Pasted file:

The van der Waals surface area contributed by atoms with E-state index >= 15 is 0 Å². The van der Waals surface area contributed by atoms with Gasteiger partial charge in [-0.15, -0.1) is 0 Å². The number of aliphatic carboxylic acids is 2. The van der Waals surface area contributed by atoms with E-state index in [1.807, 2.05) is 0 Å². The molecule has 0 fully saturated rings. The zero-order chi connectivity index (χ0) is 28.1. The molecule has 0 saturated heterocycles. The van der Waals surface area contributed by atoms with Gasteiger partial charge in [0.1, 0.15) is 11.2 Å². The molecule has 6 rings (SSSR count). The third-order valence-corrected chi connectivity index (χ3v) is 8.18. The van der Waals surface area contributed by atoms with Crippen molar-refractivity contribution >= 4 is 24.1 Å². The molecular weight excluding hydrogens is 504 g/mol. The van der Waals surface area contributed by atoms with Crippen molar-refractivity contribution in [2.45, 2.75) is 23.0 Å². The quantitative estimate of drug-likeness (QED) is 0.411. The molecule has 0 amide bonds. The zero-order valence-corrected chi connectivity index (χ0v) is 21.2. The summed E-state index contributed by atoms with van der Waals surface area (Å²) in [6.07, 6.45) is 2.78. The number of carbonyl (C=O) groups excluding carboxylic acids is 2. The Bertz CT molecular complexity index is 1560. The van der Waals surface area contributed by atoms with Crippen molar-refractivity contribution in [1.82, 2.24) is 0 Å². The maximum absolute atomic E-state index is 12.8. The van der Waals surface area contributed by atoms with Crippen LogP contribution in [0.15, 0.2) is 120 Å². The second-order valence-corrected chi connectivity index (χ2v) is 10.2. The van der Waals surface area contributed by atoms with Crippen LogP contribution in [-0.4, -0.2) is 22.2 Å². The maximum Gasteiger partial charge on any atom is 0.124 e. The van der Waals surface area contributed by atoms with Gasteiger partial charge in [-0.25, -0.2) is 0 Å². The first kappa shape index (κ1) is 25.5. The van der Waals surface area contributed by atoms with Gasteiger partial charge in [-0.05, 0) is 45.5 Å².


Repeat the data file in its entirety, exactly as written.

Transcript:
The van der Waals surface area contributed by atoms with E-state index >= 15 is 0 Å². The van der Waals surface area contributed by atoms with Gasteiger partial charge in [-0.15, -0.1) is 0 Å². The number of aliphatic carboxylic acids is 2. The van der Waals surface area contributed by atoms with E-state index in [1.807, 2.05) is 0 Å². The molecule has 0 fully saturated rings. The zero-order chi connectivity index (χ0) is 28.1. The molecule has 0 saturated heterocycles. The van der Waals surface area contributed by atoms with Gasteiger partial charge in [0.1, 0.15) is 11.2 Å². The molecule has 6 rings (SSSR count). The third-order valence-corrected chi connectivity index (χ3v) is 8.18. The van der Waals surface area contributed by atoms with Crippen molar-refractivity contribution >= 4 is 24.1 Å². The molecular weight excluding hydrogens is 504 g/mol. The van der Waals surface area contributed by atoms with Crippen molar-refractivity contribution in [2.45, 2.75) is 23.0 Å². The quantitative estimate of drug-likeness (QED) is 0.411. The molecule has 0 amide bonds. The zero-order valence-corrected chi connectivity index (χ0v) is 21.2. The summed E-state index contributed by atoms with van der Waals surface area (Å²) in [6.07, 6.45) is 2.78. The number of carbonyl (C=O) groups excluding carboxylic acids is 2. The Bertz CT molecular complexity index is 1560. The van der Waals surface area contributed by atoms with Crippen molar-refractivity contribution in [1.82, 2.24) is 0 Å². The maximum absolute atomic E-state index is 12.8. The van der Waals surface area contributed by atoms with Crippen LogP contribution in [0.15, 0.2) is 120 Å². The second-order valence-corrected chi connectivity index (χ2v) is 10.2. The van der Waals surface area contributed by atoms with Crippen LogP contribution in [-0.4, -0.2) is 22.2 Å². The maximum Gasteiger partial charge on any atom is 0.124 e. The van der Waals surface area contributed by atoms with Gasteiger partial charge in [-0.25, -0.2) is 0 Å². The first kappa shape index (κ1) is 25.5. The van der Waals surface area contributed by atoms with Gasteiger partial charge in [-0.05, 0) is 45.5 Å².